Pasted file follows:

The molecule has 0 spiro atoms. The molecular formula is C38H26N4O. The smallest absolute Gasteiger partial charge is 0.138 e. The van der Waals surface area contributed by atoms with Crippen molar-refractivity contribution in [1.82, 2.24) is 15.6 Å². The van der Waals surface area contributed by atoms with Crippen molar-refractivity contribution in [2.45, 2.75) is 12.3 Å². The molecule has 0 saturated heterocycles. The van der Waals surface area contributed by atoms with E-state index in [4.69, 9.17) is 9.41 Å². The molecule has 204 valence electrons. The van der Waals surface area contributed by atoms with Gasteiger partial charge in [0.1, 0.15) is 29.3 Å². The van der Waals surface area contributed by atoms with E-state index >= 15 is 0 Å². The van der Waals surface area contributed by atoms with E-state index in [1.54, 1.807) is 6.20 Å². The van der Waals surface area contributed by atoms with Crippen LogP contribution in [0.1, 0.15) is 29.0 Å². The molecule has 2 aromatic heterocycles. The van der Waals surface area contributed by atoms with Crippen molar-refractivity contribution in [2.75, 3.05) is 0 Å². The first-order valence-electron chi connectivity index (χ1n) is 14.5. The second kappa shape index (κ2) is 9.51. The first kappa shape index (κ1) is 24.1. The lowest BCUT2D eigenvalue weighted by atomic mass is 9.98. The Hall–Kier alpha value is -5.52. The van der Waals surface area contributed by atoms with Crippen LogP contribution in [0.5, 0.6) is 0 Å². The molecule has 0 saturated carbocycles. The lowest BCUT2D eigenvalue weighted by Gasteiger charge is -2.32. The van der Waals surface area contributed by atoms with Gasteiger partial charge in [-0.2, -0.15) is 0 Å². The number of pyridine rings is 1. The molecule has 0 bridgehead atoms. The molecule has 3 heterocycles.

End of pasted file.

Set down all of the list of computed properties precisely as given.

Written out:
The molecule has 0 spiro atoms. The molecular formula is C38H26N4O. The smallest absolute Gasteiger partial charge is 0.138 e. The van der Waals surface area contributed by atoms with Crippen molar-refractivity contribution in [1.82, 2.24) is 15.6 Å². The van der Waals surface area contributed by atoms with Crippen molar-refractivity contribution in [2.45, 2.75) is 12.3 Å². The molecule has 0 saturated heterocycles. The van der Waals surface area contributed by atoms with E-state index in [4.69, 9.17) is 9.41 Å². The molecule has 204 valence electrons. The van der Waals surface area contributed by atoms with Gasteiger partial charge in [0.1, 0.15) is 29.3 Å². The van der Waals surface area contributed by atoms with E-state index >= 15 is 0 Å². The van der Waals surface area contributed by atoms with E-state index in [1.54, 1.807) is 6.20 Å². The van der Waals surface area contributed by atoms with Crippen LogP contribution in [0.1, 0.15) is 29.0 Å². The molecule has 2 aromatic heterocycles. The van der Waals surface area contributed by atoms with Crippen molar-refractivity contribution in [2.75, 3.05) is 0 Å². The first-order valence-electron chi connectivity index (χ1n) is 14.5. The second kappa shape index (κ2) is 9.51. The first kappa shape index (κ1) is 24.1. The lowest BCUT2D eigenvalue weighted by atomic mass is 9.98. The Hall–Kier alpha value is -5.52. The van der Waals surface area contributed by atoms with Crippen LogP contribution in [0.5, 0.6) is 0 Å². The molecule has 0 saturated carbocycles. The lowest BCUT2D eigenvalue weighted by Gasteiger charge is -2.32. The van der Waals surface area contributed by atoms with Gasteiger partial charge in [-0.2, -0.15) is 0 Å². The number of pyridine rings is 1. The molecule has 0 bridgehead atoms. The molecule has 3 heterocycles.